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Buddhadharma : Spring 2008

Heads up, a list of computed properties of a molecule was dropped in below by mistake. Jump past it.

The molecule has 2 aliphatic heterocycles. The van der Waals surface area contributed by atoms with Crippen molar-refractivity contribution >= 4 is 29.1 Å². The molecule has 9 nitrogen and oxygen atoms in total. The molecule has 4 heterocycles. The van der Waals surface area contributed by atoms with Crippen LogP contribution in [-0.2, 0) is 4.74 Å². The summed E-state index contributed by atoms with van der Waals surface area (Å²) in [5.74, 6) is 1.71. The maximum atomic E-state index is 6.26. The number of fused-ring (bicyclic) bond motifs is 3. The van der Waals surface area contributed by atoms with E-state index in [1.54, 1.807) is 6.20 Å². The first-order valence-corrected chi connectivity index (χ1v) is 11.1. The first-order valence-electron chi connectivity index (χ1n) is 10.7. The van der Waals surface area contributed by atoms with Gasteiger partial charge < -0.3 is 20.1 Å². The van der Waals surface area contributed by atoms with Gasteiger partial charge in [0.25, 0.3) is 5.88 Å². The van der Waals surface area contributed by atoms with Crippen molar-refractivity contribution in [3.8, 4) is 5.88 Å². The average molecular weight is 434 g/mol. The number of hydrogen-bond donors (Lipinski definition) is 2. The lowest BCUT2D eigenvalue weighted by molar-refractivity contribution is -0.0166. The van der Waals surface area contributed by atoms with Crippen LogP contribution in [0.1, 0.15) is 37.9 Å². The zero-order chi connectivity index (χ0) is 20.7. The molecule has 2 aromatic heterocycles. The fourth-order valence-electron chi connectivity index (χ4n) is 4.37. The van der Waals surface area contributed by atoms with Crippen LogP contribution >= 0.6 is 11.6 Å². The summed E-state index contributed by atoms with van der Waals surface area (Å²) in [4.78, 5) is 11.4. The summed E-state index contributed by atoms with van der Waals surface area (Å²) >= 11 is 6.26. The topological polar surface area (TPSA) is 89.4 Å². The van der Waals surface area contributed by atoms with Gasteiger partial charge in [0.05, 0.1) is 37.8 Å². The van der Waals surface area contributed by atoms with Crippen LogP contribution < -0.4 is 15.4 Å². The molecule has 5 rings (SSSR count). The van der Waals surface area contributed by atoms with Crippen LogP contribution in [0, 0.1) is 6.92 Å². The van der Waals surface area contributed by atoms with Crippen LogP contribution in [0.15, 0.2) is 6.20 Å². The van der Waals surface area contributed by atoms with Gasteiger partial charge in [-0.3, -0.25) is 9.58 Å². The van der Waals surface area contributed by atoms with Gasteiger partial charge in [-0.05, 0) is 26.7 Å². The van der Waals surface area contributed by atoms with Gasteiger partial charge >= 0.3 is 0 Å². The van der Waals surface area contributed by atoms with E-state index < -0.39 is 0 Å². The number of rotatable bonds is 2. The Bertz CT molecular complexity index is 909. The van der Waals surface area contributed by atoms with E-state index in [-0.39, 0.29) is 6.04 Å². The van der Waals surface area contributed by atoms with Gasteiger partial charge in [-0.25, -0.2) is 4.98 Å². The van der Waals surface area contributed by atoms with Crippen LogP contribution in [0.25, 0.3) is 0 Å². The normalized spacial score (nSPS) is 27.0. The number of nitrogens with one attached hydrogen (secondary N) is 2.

buddhadharma| 27 |spring 2008 The whole reason for studying the dhamma, the teachings of the Buddha, is to search for a way to transcend suffering and attain peace and happiness. Whether we study physical or mental phenomena, the mind or its psychologi- cal factors, it’s only when we make liberation from suffering our ultimate goal that we’re on the right path. Suffering has a cause, a condition, for its existence. Please clearly understand that when the mind is still, it’s in its natural, normal state. As soon as the mind moves, it becomes conditioned. When the mind is attracted to something, it becomes conditioned. When aversion arises, it becomes conditioned. The desire to move here and there arises from conditioning. If our awareness doesn’t keep pace with these mental proliferations as they occur, the mind will chase after them and be condi- tioned by them. And whenever the mind moves, at that moment, it becomes a conventional reality. The Buddha taught that whenever the mind moves, it becomes unstable and impermanent (anicca), unsatisfactory (dukkha), and cannot be taken as a self (anatta). These are the three univer- sal characteristics of all conditioned phenomena. The Buddha taught us to observe and contemplate these movements of the mind. It’s likewise with the teaching of dependent origination: ignorance is the cause and condition for the arising of volitional kammic formations, which is the cause and condition for the arising of consciousness, and so on. The Buddha separated each link of the chain to make it easier to study. But though this is an accurate description of reality, when this process actually occurs in real life, the scholars aren’t able to keep up with what’s happen- ing. It’s like falling from the top of a tree—we have no idea how many branches we’ve passed on the way down. What we do know is that we’ve hit the ground with a thud and it hurts! Similarly, when the mind is suddenly hit by a mental impression, if it delights in it, then it flies off into a good mood. It considers it good without being aware of the chain of conditions that led there. There’s nothing that announces, “This is delusion. These are volitional kammic formations, and that is consciousness.” So scholarship alone can’t keep pace with the reality. That’s why the Buddha taught that we should cultivate clear knowing for ourselves. What- ever arises, arises in this knowing. When that which knows, knows in accordance with the truth, then the mind and its psychological factors are recog- nized as not ours. Ultimately, all these phenomena are to be discarded and thrown away as if they were rubbish. We shouldn’t cling to them or give them any meaning. Knowing the Mind This mind has already been conditioned. It’s been trained and conditioned to turn away and spin out from a state of pure awareness. As it spins, it creates conditioned phenomena that further influ- ence the mind, and the proliferation carries on. The process gives birth to the good, the evil, and everything else under the sun. The Buddha taught that we should abandon it all. Initially, however, you have to familiarize yourself with the theory so that you’ll be able to abandon it all at the later stage. This is a natural process. The mind is just this way; psychological factors are just this way. The Buddha taught that the mind has no substance; it isn’t anything. The mind isn’t born belonging to anyone, and it doesn’t die belonging to anyone. The mind is free, radiant, and unentangled with any problems or issues. The reason problems arise is because the mind is deluded by conditioned things, deluded by this misperception of self. So the Buddha taught us to observe this mind. In the beginning, what is there? There is truly nothing there. It doesn’t arise with conditioned things, and it doesn’t die with them. When the mind encoun- ters something good, it doesn’t change to become good. When the mind encounters something bad, it doesn’t become bad. That’s how it is when there is clear insight into one’s nature: there is the under- standing that this is essentially a substanceless state of affairs. We have to look deeply into our own hearts if we want to experience the fruits of this prac- tice. Attempting to describe the psychology of the mind in terms of the numerous separate moments of consciousness and their different characteris- tics is, in my opinion, not taking the practice far enough. There is still a lot more to it. If we are going to study these things, then we must know them absolutely, with clarity and penetrative understanding. The laTe ajahn Chah (1918–1992) was a renowned mediTaTion masTer in The Thai ForesT TradiTion. This arTiCle is adapTed From a new book oF his TeaChings TiTled Meditation: a ColleCtion of talks on Cultivat- ing the Mind, published by The buddhisT publiCaTion soCieTy in kandy, sri lanka.